Influencer marketing “has democratised the advertising industry just like Uber did with travel”, according to Edward East, founder and CEO of influencer marketing agency Billion Dollar Boy.
Brands can now choose to work with hundreds of different independent creatives around the world. And these people can produce a variety of content to distribute a brand message across social media platforms very competitively, East told the recent Millennial 20/20 conference in London.
His own agency has worked with brands like Armani Exchange, Unilever, Dollar Shave Club and Estée Lauder so he is well-placed to see what is happening in the world of influencer marketing; he highlighted four particular trends.
“Well-produced influencer content should be repurposed for traditional print and out-of-home marketing at a fraction of industry standard costs,” he stated. For example, Mulberry, the British luxury fashion brand, enlisted the services of the New York-based influencer Dylana Suarez to help launch its Amberley handbag range.
Armed with a budget of “thousands of pounds not hundreds of thousands of pounds”, the brand was able to create stylish video content that can be used on various channels, including TV.
Influencer marketing is also challenging traditional paid social. The cost per view of branded content on Instagram and Facebook is twice that of influencer-pushed content, East said. And with video content, consumers are much more likely to watch the whole video when it is from an influencer than coming directly from a brand.
East cited figures showing influencer content will be watched all the way through by 33.06% and 42.54% of viewers on Facebook and Instagram respectively, compared with 14.23% and 16.89% on these channels when it is pushed by brands.
Billion Dollar Boy works with Google Vision, which allows users to quickly tag and check photos featuring certain elements. This enables brands to understand which types of creatives are performing better – in terms of engagement – than others.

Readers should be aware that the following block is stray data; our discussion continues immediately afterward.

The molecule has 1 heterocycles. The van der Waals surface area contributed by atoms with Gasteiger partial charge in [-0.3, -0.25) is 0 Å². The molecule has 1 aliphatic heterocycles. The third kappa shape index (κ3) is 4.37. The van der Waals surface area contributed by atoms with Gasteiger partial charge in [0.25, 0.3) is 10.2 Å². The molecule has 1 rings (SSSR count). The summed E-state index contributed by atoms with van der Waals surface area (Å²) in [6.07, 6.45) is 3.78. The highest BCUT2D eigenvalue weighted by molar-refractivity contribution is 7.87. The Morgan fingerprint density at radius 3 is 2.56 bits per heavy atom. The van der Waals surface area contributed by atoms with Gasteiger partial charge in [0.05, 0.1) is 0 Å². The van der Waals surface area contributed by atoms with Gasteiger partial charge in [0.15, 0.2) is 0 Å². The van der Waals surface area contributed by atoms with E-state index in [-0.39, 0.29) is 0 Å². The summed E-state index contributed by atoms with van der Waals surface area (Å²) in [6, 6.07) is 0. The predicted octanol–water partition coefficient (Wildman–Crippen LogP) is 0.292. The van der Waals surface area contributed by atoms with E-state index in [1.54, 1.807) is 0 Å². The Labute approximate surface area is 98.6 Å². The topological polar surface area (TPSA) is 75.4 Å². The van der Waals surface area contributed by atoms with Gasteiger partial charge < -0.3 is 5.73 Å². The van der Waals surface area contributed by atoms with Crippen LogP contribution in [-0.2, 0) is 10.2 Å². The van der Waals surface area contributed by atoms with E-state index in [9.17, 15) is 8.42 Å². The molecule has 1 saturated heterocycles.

For example, on the Garnier brand channel, content featuring product performs better than content featuring people (0.89% engagement rate vs 0.74%). However it’s the opposite for L’Oréal Hair (people content yields a 0.62% engagement rate vs 0.42% for product only). The same tool allows UK retailer Sweaty Betty to see that its content which includes quotes always outperforms that which does not.
This information, East explained, can then be fed back to creatives so that they generate more assets which engage with the brand’s desired audience.
The tools can also be used to benchmark against competitors’ content and to benchmark against influencer-pushed messaging. With the latter, such data and insights may allow a brand to pursue an influencer-led marketing approach.
“Brands should look for more comprehensive reporting and measurement of ROI, beyond the standard metrics of reach and engagement,” East explained. “Detailed campaign reports should provide you with the necessary learnings to develop your strategy and justify your spend.”
Brands should be prepared to run fairly extensive background checks before agreeing to work with any influencers, East advised. Some brands have run into problems when their chosen influencer has made unwelcome comments in the past on their public social media accounts.
AI tools are available that help brands to check influencers social accounts for historic content that is perhaps egregious. This means influencers can be subjected to “rigorous background checks to avoid brand association with contentious posts”, said East. Any text in posts, tweets and descriptions can be checked against a database of potentially offensive words, while YouTube provides automatically generated captions that can be examined in the same way.
Influencer marketing is generally cost effective, particularly compared to traditional media, but East advised brand managers working with – or considering working with – influencers and their agencies should demand clear data and pricing. This sort of marketing is a “challenger approach” which lends itself to transparent pricing models, he noted; brands using influencers therefore know exactly what they are getting for their outlay.
Referring to a quote from Marc Pritchard, Chief Brand Officer at P&G, who said “We have a media supply that is murky at best and fraudulent at worst”, East added that “influencers have an opportunity in this space to be completely transparent with what they do”.
East also had savvy advice for those embarking on using influencers for the first time. As well as reiterating the need for background checks, he stressed the importance of looking at an influencer’s past content to ensure it’s a good fit for your brand and the need to brief any influencers – or agencies that represent them – with a solid creative idea that they must respond to before they actually create and post anything.